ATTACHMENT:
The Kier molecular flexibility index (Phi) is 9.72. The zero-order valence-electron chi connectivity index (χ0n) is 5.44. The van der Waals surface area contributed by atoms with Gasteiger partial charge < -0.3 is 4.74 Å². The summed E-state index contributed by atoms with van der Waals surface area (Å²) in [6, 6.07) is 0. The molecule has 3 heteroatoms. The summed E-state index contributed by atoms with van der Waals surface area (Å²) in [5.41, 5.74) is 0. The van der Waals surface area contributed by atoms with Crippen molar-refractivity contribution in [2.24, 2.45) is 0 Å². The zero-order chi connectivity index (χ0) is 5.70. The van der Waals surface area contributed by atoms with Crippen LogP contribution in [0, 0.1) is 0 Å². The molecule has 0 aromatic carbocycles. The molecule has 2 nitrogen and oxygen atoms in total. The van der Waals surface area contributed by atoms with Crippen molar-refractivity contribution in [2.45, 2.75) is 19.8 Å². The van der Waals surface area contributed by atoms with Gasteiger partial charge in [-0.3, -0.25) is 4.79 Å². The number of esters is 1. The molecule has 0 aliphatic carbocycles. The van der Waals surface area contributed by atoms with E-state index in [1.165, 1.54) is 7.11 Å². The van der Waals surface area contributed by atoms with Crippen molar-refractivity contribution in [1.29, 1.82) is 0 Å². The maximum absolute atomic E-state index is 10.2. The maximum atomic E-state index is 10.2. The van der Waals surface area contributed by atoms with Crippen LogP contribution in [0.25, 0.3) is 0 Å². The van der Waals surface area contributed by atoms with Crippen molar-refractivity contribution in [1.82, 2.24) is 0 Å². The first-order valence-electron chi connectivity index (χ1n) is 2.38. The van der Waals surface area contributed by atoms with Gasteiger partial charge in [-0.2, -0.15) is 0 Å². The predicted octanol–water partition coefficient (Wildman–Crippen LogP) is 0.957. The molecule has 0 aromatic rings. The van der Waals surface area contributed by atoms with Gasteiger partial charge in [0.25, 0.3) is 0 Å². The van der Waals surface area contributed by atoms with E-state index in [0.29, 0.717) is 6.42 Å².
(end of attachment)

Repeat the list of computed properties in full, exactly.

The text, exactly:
The Kier molecular flexibility index (Phi) is 9.72. The zero-order valence-electron chi connectivity index (χ0n) is 5.44. The van der Waals surface area contributed by atoms with Gasteiger partial charge < -0.3 is 4.74 Å². The summed E-state index contributed by atoms with van der Waals surface area (Å²) in [6, 6.07) is 0. The molecule has 3 heteroatoms. The summed E-state index contributed by atoms with van der Waals surface area (Å²) in [5.41, 5.74) is 0. The van der Waals surface area contributed by atoms with Crippen molar-refractivity contribution in [2.24, 2.45) is 0 Å². The zero-order chi connectivity index (χ0) is 5.70. The van der Waals surface area contributed by atoms with Crippen LogP contribution in [0, 0.1) is 0 Å². The molecule has 0 aromatic carbocycles. The molecule has 2 nitrogen and oxygen atoms in total. The van der Waals surface area contributed by atoms with Crippen molar-refractivity contribution in [2.45, 2.75) is 19.8 Å². The van der Waals surface area contributed by atoms with Gasteiger partial charge in [-0.3, -0.25) is 4.79 Å². The number of esters is 1. The molecule has 0 aliphatic carbocycles. The van der Waals surface area contributed by atoms with E-state index in [1.165, 1.54) is 7.11 Å². The van der Waals surface area contributed by atoms with Crippen molar-refractivity contribution in [1.29, 1.82) is 0 Å². The maximum absolute atomic E-state index is 10.2. The maximum atomic E-state index is 10.2. The van der Waals surface area contributed by atoms with Crippen LogP contribution in [0.25, 0.3) is 0 Å². The van der Waals surface area contributed by atoms with Crippen molar-refractivity contribution in [1.82, 2.24) is 0 Å². The first-order valence-electron chi connectivity index (χ1n) is 2.38. The van der Waals surface area contributed by atoms with Gasteiger partial charge in [-0.2, -0.15) is 0 Å². The predicted octanol–water partition coefficient (Wildman–Crippen LogP) is 0.957. The molecule has 0 aromatic rings. The van der Waals surface area contributed by atoms with Gasteiger partial charge in [0.25, 0.3) is 0 Å². The van der Waals surface area contributed by atoms with E-state index in [0.29, 0.717) is 6.42 Å².